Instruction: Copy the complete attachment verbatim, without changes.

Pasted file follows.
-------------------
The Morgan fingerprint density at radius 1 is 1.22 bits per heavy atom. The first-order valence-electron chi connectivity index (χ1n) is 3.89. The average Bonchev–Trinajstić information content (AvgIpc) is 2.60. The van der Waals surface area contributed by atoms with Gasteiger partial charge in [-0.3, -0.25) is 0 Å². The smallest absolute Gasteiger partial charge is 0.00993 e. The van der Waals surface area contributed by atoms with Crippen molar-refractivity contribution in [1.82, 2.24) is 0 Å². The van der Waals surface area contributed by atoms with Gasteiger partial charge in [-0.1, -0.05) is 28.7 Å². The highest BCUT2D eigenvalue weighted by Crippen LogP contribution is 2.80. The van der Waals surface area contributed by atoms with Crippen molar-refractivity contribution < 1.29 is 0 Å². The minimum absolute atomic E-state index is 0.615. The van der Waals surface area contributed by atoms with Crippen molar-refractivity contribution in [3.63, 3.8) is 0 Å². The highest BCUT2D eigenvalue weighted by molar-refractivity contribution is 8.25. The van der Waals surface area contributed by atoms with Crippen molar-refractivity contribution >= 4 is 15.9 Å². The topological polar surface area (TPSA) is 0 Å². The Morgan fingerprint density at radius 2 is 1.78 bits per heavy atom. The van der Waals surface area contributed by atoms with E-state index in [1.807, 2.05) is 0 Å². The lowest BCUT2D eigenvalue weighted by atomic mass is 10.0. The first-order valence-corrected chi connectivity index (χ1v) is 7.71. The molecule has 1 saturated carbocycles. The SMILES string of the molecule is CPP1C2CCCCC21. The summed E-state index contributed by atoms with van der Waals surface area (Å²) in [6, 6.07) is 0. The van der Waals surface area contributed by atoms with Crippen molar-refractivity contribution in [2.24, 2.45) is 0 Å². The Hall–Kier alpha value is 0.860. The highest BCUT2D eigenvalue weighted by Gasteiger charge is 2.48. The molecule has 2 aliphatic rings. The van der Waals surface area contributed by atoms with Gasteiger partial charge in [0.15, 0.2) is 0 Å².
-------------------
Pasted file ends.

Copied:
The Morgan fingerprint density at radius 1 is 1.22 bits per heavy atom. The first-order valence-electron chi connectivity index (χ1n) is 3.89. The average Bonchev–Trinajstić information content (AvgIpc) is 2.60. The van der Waals surface area contributed by atoms with Gasteiger partial charge in [-0.3, -0.25) is 0 Å². The smallest absolute Gasteiger partial charge is 0.00993 e. The van der Waals surface area contributed by atoms with Crippen molar-refractivity contribution in [1.82, 2.24) is 0 Å². The van der Waals surface area contributed by atoms with Gasteiger partial charge in [-0.1, -0.05) is 28.7 Å². The highest BCUT2D eigenvalue weighted by Crippen LogP contribution is 2.80. The van der Waals surface area contributed by atoms with Crippen molar-refractivity contribution < 1.29 is 0 Å². The minimum absolute atomic E-state index is 0.615. The van der Waals surface area contributed by atoms with Crippen molar-refractivity contribution in [3.63, 3.8) is 0 Å². The highest BCUT2D eigenvalue weighted by molar-refractivity contribution is 8.25. The van der Waals surface area contributed by atoms with Crippen molar-refractivity contribution >= 4 is 15.9 Å². The topological polar surface area (TPSA) is 0 Å². The Morgan fingerprint density at radius 2 is 1.78 bits per heavy atom. The van der Waals surface area contributed by atoms with E-state index in [1.807, 2.05) is 0 Å². The lowest BCUT2D eigenvalue weighted by atomic mass is 10.0. The first-order valence-corrected chi connectivity index (χ1v) is 7.71. The molecule has 1 saturated carbocycles. The SMILES string of the molecule is CPP1C2CCCCC21. The summed E-state index contributed by atoms with van der Waals surface area (Å²) in [6, 6.07) is 0. The van der Waals surface area contributed by atoms with Crippen molar-refractivity contribution in [2.24, 2.45) is 0 Å². The Hall–Kier alpha value is 0.860. The highest BCUT2D eigenvalue weighted by Gasteiger charge is 2.48. The molecule has 2 aliphatic rings. The van der Waals surface area contributed by atoms with Gasteiger partial charge in [0.15, 0.2) is 0 Å².